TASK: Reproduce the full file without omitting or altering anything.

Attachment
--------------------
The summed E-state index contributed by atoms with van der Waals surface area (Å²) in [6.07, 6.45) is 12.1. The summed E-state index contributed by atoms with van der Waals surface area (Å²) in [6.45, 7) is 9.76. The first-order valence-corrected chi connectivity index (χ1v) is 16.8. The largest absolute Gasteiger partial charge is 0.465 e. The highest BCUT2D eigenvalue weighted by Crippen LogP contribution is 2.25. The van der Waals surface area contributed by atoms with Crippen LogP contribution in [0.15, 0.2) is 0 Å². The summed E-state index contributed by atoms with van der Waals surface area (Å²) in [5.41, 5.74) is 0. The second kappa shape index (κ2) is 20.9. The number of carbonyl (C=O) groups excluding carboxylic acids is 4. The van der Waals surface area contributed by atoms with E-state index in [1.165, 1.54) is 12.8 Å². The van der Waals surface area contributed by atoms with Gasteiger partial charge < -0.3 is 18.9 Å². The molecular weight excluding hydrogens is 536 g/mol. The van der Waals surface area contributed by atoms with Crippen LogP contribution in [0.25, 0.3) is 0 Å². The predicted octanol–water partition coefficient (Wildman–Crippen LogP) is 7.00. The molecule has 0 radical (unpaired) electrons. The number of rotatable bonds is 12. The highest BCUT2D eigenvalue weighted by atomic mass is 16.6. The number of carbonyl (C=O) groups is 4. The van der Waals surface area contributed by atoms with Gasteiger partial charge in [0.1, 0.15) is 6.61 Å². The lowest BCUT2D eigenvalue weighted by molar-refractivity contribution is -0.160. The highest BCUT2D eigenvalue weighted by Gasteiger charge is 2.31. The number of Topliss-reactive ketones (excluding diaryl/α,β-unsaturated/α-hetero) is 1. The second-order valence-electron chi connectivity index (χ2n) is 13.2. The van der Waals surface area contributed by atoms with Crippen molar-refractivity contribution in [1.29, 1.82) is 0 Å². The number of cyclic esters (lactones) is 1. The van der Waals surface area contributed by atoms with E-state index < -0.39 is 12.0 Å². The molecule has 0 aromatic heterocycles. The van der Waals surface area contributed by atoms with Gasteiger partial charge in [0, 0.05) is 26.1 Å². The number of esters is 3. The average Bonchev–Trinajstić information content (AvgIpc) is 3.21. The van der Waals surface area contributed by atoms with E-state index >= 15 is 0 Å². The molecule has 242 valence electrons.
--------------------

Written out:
The summed E-state index contributed by atoms with van der Waals surface area (Å²) in [6.07, 6.45) is 12.1. The summed E-state index contributed by atoms with van der Waals surface area (Å²) in [6.45, 7) is 9.76. The first-order valence-corrected chi connectivity index (χ1v) is 16.8. The largest absolute Gasteiger partial charge is 0.465 e. The highest BCUT2D eigenvalue weighted by Crippen LogP contribution is 2.25. The van der Waals surface area contributed by atoms with Crippen LogP contribution in [0.15, 0.2) is 0 Å². The summed E-state index contributed by atoms with van der Waals surface area (Å²) in [5.41, 5.74) is 0. The second kappa shape index (κ2) is 20.9. The number of carbonyl (C=O) groups excluding carboxylic acids is 4. The van der Waals surface area contributed by atoms with E-state index in [1.165, 1.54) is 12.8 Å². The van der Waals surface area contributed by atoms with Gasteiger partial charge < -0.3 is 18.9 Å². The molecular weight excluding hydrogens is 536 g/mol. The van der Waals surface area contributed by atoms with Crippen LogP contribution in [0.25, 0.3) is 0 Å². The predicted octanol–water partition coefficient (Wildman–Crippen LogP) is 7.00. The molecule has 0 radical (unpaired) electrons. The number of rotatable bonds is 12. The highest BCUT2D eigenvalue weighted by atomic mass is 16.6. The number of carbonyl (C=O) groups is 4. The van der Waals surface area contributed by atoms with Gasteiger partial charge in [0.1, 0.15) is 6.61 Å². The lowest BCUT2D eigenvalue weighted by molar-refractivity contribution is -0.160. The highest BCUT2D eigenvalue weighted by Gasteiger charge is 2.31. The number of Topliss-reactive ketones (excluding diaryl/α,β-unsaturated/α-hetero) is 1. The second-order valence-electron chi connectivity index (χ2n) is 13.2. The van der Waals surface area contributed by atoms with Crippen molar-refractivity contribution in [1.29, 1.82) is 0 Å². The number of cyclic esters (lactones) is 1. The van der Waals surface area contributed by atoms with E-state index < -0.39 is 12.0 Å². The molecule has 0 aromatic heterocycles. The van der Waals surface area contributed by atoms with Gasteiger partial charge in [0, 0.05) is 26.1 Å². The number of esters is 3. The average Bonchev–Trinajstić information content (AvgIpc) is 3.21. The van der Waals surface area contributed by atoms with E-state index >= 15 is 0 Å². The molecule has 242 valence electrons.